There are a lot of bad church plants and established churches out there in the Anglican world. Theology is thin, sometimes Arminian, sometimes idolatrous. Discipline is lacking, discipleship does not exist. Some churches don’t want to be terribly liturgical despite a 2,000 year liturgical tradition. A focus on digging into the Bible isn’t there, mission mindedness towards the local community is lacking, and the list goes on. At the top level, the AMiA looks corporate and atheological. There are simply a lot of problems.
And yet, there is hope. Here on the East Coast there at least six parishes pastored by men with strong Augustinian convictions, a commitment to the Bible, a desire to see healthy Christian living and a focus on mission. A new article outlines the history and status of the three RenewDC parishes, one of which I attend:
Through AMiA, Claire became a Rwandan missionary to Washington, D.C., and started the Church of the Resurrection on Capitol Hill.
Now Resurrection is about to celebrate its seventh year in the same rented historic church building near the Library of Congress. Two new churches have already been planted out of Resurrection, and a fourth and fifth in the D.C. region are in the works. The three current churches meet inside the Capital Beltway on Sunday evenings, renting historic church buildings in keeping with a mission-minded, streamlined budget where church planting is a priority.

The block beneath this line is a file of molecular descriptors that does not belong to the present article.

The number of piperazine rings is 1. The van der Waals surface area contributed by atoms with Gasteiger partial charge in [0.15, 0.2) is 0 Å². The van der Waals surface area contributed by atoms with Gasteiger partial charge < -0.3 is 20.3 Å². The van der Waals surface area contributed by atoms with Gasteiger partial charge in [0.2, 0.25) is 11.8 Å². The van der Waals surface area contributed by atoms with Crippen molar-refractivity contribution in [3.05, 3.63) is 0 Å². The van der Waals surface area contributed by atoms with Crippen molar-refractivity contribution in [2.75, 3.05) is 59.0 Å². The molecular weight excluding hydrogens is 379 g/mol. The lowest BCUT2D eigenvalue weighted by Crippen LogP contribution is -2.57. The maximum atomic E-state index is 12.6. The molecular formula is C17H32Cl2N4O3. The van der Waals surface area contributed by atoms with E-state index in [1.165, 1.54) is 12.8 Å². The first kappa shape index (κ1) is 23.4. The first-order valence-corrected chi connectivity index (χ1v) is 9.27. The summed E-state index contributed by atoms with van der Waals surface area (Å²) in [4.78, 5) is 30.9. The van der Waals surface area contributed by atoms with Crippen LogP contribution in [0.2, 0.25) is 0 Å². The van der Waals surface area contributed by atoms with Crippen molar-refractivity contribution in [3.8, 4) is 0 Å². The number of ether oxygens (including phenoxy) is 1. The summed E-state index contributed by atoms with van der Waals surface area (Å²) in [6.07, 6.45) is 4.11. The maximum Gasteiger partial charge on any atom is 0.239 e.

Together, these congregations compose a church-planting movement known as RenewDC.
Consistent with the theology of Anglicanism’s founding documents, Claire is Reformed and paedobaptist. But joining RenewDC churches requires subscribing only to Christian essentials, which are “hopefully the same among all the gospel-centered churches in the city,” Claire says. The churches focus on gospel essentials (worship, discipleship, and community) leading to mission. As a result, the RenewDC churches resemble missionary outposts and could perhaps be compared to military chapels outside the United States.
The diversity of backgrounds among congregants is striking, if not surprising given the urban environment. In the midst of such diversity, one perhaps counter-intuitive strategy for bridging the gap between people is simple, liturgical worship. “It provides a common framework,” Claire says, “a common language for people.” These Anglican worship services follow the same basic outline as most Christian churches since the earliest days of the church: worship, prayers, Scripture reading, sermon, affirmation of belief (creeds), and the Eucharist. They practice these ancient rites using contemporary music and language.
It can be done right, it should be done right, it will be done right! To read more about it, click here.